There was a fearful storm in the night. I lay there (between my trips down the hall) listening to the storm rage around the home and point the roof above me. Suffering from jet lag, I lay wide awake, thinking about the day ahead and anxious about climbing those rocks which would be slippery, my poncho flapping around me, my poles sticking in the mud. I decided that henceforth I would forget about pushing myself to do something that was not enjoyable and instead, I would take a bus to each nightly destination. I was glad to learn on the fifth day, that no one I met had hiked every day. All agreed it was extremely difficult and frankly, just not rewarding. The path is entirely in forest with few vistas and apart from a few simple shrines (usually rocks with inscriptions) en route, there is little to see on the hike. However, the main Shinto shrines are grand, imposing, spiritual destinations and fortunately, accessible by frequent bus service!
I prescribe to the tortoise and the hare method of climbing. Very slow, plodding ever upwards. A blog I had read said (i) it was easy to get lost on the trail. Wrong. There are little blue tiles along the path whenever there might be a question as to where the trail went. (ii) The same writer said you could go a whole day and not see anyone. Wrong again. I was passed up by at least two dozen people, all looking as if they were out for a Sunday stroll while I lay splayed across a rock, trying to catch my breath. Admittedly, I was carrying 24 lbs on my back and they were wearing just day packs. (iii) This same blog writer said that sending your luggage ahead was risky and it takes two days. Poppycock to that. Admittedly it does cost $25 a day per back, but the service is very reliable.
It was precisely 7pm on our final night and by now, after six days staying in small Japanese inns (Ryokan) we knew not to be late to arrive for dinner. Everything would be laid out at each place setting, meticulously arranged and worthy of yet another photo to post on Facebook to make our friends totally envious.
There was a bustle of noise as shoji doors were slid open, murmur of voices and the padding of slippered feet along the hallway. We were all dressed in identical yakata (printed cotton robes secured with a belt tied in a bow.) I couldn’t but help thinking of Gilbert and Sullivan’s “Three Little Maids from School are we….”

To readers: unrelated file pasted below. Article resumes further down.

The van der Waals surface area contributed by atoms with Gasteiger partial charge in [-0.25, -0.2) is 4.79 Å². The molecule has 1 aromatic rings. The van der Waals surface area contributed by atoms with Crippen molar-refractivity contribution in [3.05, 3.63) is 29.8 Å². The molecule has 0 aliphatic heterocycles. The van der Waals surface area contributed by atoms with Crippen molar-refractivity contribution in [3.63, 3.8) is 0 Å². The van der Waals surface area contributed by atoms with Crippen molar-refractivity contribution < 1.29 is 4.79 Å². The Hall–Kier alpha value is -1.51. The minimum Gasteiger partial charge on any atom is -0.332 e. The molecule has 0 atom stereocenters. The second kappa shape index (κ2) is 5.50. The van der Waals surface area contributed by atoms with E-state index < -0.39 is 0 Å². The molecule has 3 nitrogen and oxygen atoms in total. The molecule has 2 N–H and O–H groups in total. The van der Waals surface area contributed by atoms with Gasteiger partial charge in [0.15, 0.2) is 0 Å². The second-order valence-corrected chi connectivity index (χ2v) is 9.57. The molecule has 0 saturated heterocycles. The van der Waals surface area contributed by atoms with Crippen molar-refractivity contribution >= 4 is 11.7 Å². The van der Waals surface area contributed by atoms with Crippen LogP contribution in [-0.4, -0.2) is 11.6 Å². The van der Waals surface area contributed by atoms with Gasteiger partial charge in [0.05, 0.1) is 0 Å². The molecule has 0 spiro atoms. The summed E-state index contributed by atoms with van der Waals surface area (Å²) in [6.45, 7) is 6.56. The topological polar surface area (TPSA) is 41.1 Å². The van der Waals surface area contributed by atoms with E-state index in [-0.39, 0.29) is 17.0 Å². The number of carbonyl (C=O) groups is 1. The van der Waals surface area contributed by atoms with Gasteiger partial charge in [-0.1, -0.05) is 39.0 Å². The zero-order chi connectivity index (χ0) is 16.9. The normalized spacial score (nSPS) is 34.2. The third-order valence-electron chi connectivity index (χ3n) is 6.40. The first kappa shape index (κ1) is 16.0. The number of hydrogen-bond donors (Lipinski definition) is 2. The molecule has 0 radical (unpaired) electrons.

Some of the folks gathering in the dining room I already had met on the trail or at ryokans on previous evenings. This was our last night since we had reached the end of the trail and tomorrow we would be moving on with our Japan adventures or traveling home. I was looking forward to spending my last night with some delightful travelers from Australia whom I had come to know during the week. But it was not to be. The ladies of the house had decided where we were to sit based on our room number and I was placed across from a man with a strong Australian accent who introduced himself as Dan. In less than a minute, before I had even stirred my miso, Dan asked, “So, did you experience any spiritual enlightenment on the trail?” For once, I found myself without knowing quite what to say. At first I thought “Goodness, that’s the kind of question I myself would ask of a stranger!” Then, realizing he was being serious and not joking , I thought “that’s a pretty heavy question to ask someone you have just met.”
I squirmed around a bit, stretching my legs out on the tatami mat under the Japanese style table that was about sixteen inches off the ground. I hoped I wouldn’t poke Dan in some awkward spot. Except for one guest, everyone one of us chose not to sit in the traditional Japanese style where you place your knees on the floor and then sit back on the top of your feet with the tops of the feet flat on the floor. We were all sitting, legs stretched out under the table, trying to avoid hitting the person across the table. Sitting for a long time in this fashion, with no back support, can be tiring.
Getting back to Dan’s question about having a spiritual awakening, I would have to say, on greater reflection, that I did have an awakening of sorts. I had to come to terms with my own physical limitations. I hate to admit that I cannot do all those things that I once could do. That includes heavy uphill hikes. Next time I see a hike labeled LEVEL FOUR, I know to steer clear! Perhaps I have also learned to be a bit more careful about what I sign up for – read the fine print and don’t believe other people’s blogs!